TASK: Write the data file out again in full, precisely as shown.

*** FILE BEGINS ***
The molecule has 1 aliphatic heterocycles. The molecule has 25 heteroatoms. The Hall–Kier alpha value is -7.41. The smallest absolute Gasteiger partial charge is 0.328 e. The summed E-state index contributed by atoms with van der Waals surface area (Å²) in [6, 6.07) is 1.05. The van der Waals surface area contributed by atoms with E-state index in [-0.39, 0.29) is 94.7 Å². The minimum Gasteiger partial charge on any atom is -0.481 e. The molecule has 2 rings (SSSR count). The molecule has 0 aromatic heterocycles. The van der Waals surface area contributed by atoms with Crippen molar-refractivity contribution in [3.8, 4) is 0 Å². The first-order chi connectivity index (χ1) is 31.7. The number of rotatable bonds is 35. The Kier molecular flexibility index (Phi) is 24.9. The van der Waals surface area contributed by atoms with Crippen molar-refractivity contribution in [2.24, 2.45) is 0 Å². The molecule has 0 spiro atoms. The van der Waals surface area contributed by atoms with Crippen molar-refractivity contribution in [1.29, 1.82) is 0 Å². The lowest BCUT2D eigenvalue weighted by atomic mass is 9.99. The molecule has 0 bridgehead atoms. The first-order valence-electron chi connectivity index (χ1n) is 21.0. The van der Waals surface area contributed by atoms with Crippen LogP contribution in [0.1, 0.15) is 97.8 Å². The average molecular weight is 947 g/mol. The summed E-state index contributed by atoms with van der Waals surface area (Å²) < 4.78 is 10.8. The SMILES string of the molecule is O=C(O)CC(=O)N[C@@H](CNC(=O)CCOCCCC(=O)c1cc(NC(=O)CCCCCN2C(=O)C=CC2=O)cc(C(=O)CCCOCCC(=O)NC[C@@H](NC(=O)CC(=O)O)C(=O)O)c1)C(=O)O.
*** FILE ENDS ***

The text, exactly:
The molecule has 1 aliphatic heterocycles. The molecule has 25 heteroatoms. The Hall–Kier alpha value is -7.41. The smallest absolute Gasteiger partial charge is 0.328 e. The summed E-state index contributed by atoms with van der Waals surface area (Å²) in [6, 6.07) is 1.05. The van der Waals surface area contributed by atoms with E-state index in [-0.39, 0.29) is 94.7 Å². The minimum Gasteiger partial charge on any atom is -0.481 e. The molecule has 2 rings (SSSR count). The molecule has 0 aromatic heterocycles. The van der Waals surface area contributed by atoms with Crippen molar-refractivity contribution in [3.8, 4) is 0 Å². The first-order chi connectivity index (χ1) is 31.7. The number of rotatable bonds is 35. The Kier molecular flexibility index (Phi) is 24.9. The van der Waals surface area contributed by atoms with Crippen molar-refractivity contribution in [2.24, 2.45) is 0 Å². The molecule has 0 spiro atoms. The van der Waals surface area contributed by atoms with Crippen molar-refractivity contribution in [1.29, 1.82) is 0 Å². The lowest BCUT2D eigenvalue weighted by atomic mass is 9.99. The molecule has 0 bridgehead atoms. The first-order valence-electron chi connectivity index (χ1n) is 21.0. The van der Waals surface area contributed by atoms with Crippen LogP contribution in [0.1, 0.15) is 97.8 Å². The average molecular weight is 947 g/mol. The summed E-state index contributed by atoms with van der Waals surface area (Å²) < 4.78 is 10.8. The SMILES string of the molecule is O=C(O)CC(=O)N[C@@H](CNC(=O)CCOCCCC(=O)c1cc(NC(=O)CCCCCN2C(=O)C=CC2=O)cc(C(=O)CCCOCCC(=O)NC[C@@H](NC(=O)CC(=O)O)C(=O)O)c1)C(=O)O.